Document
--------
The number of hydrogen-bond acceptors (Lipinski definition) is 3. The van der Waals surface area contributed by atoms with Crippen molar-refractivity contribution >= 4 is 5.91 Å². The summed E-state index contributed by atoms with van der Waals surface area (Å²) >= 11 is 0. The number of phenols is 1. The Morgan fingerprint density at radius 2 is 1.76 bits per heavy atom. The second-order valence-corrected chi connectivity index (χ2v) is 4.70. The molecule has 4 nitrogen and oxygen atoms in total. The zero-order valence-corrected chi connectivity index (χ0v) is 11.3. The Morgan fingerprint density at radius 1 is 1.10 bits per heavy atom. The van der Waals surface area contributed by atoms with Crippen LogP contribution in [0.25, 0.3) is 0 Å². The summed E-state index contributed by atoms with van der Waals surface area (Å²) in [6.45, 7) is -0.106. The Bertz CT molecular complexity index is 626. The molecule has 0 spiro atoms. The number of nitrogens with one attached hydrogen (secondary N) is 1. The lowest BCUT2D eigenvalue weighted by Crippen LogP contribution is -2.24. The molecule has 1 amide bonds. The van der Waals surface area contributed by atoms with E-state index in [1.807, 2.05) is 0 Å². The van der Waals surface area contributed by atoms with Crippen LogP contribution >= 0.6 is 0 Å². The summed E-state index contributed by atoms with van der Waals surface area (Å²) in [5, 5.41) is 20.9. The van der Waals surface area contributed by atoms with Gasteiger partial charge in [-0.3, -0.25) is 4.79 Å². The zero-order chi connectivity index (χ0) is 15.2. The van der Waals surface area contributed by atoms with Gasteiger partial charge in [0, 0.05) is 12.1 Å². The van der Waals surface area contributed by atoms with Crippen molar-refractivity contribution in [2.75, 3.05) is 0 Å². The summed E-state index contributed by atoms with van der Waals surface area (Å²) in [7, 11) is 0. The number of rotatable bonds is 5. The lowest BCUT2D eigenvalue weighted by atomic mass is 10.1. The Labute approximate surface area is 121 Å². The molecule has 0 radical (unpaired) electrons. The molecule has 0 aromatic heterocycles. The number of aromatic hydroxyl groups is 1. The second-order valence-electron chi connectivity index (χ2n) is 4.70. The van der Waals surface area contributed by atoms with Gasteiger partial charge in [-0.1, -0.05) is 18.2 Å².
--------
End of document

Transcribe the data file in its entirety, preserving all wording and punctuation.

The number of hydrogen-bond acceptors (Lipinski definition) is 3. The van der Waals surface area contributed by atoms with Crippen molar-refractivity contribution >= 4 is 5.91 Å². The summed E-state index contributed by atoms with van der Waals surface area (Å²) >= 11 is 0. The number of phenols is 1. The Morgan fingerprint density at radius 2 is 1.76 bits per heavy atom. The second-order valence-corrected chi connectivity index (χ2v) is 4.70. The molecule has 4 nitrogen and oxygen atoms in total. The zero-order valence-corrected chi connectivity index (χ0v) is 11.3. The Morgan fingerprint density at radius 1 is 1.10 bits per heavy atom. The van der Waals surface area contributed by atoms with Crippen LogP contribution in [0.25, 0.3) is 0 Å². The summed E-state index contributed by atoms with van der Waals surface area (Å²) in [6.45, 7) is -0.106. The Bertz CT molecular complexity index is 626. The molecule has 0 spiro atoms. The number of nitrogens with one attached hydrogen (secondary N) is 1. The lowest BCUT2D eigenvalue weighted by Crippen LogP contribution is -2.24. The molecule has 1 amide bonds. The van der Waals surface area contributed by atoms with E-state index in [1.807, 2.05) is 0 Å². The van der Waals surface area contributed by atoms with Crippen LogP contribution >= 0.6 is 0 Å². The summed E-state index contributed by atoms with van der Waals surface area (Å²) in [5, 5.41) is 20.9. The van der Waals surface area contributed by atoms with Gasteiger partial charge in [-0.3, -0.25) is 4.79 Å². The zero-order chi connectivity index (χ0) is 15.2. The van der Waals surface area contributed by atoms with Gasteiger partial charge in [0, 0.05) is 12.1 Å². The van der Waals surface area contributed by atoms with Crippen molar-refractivity contribution in [2.75, 3.05) is 0 Å². The summed E-state index contributed by atoms with van der Waals surface area (Å²) in [7, 11) is 0. The number of rotatable bonds is 5. The lowest BCUT2D eigenvalue weighted by atomic mass is 10.1. The Labute approximate surface area is 121 Å². The molecule has 0 radical (unpaired) electrons. The molecule has 0 aromatic heterocycles. The number of aromatic hydroxyl groups is 1. The second-order valence-electron chi connectivity index (χ2n) is 4.70. The van der Waals surface area contributed by atoms with Gasteiger partial charge in [-0.1, -0.05) is 18.2 Å².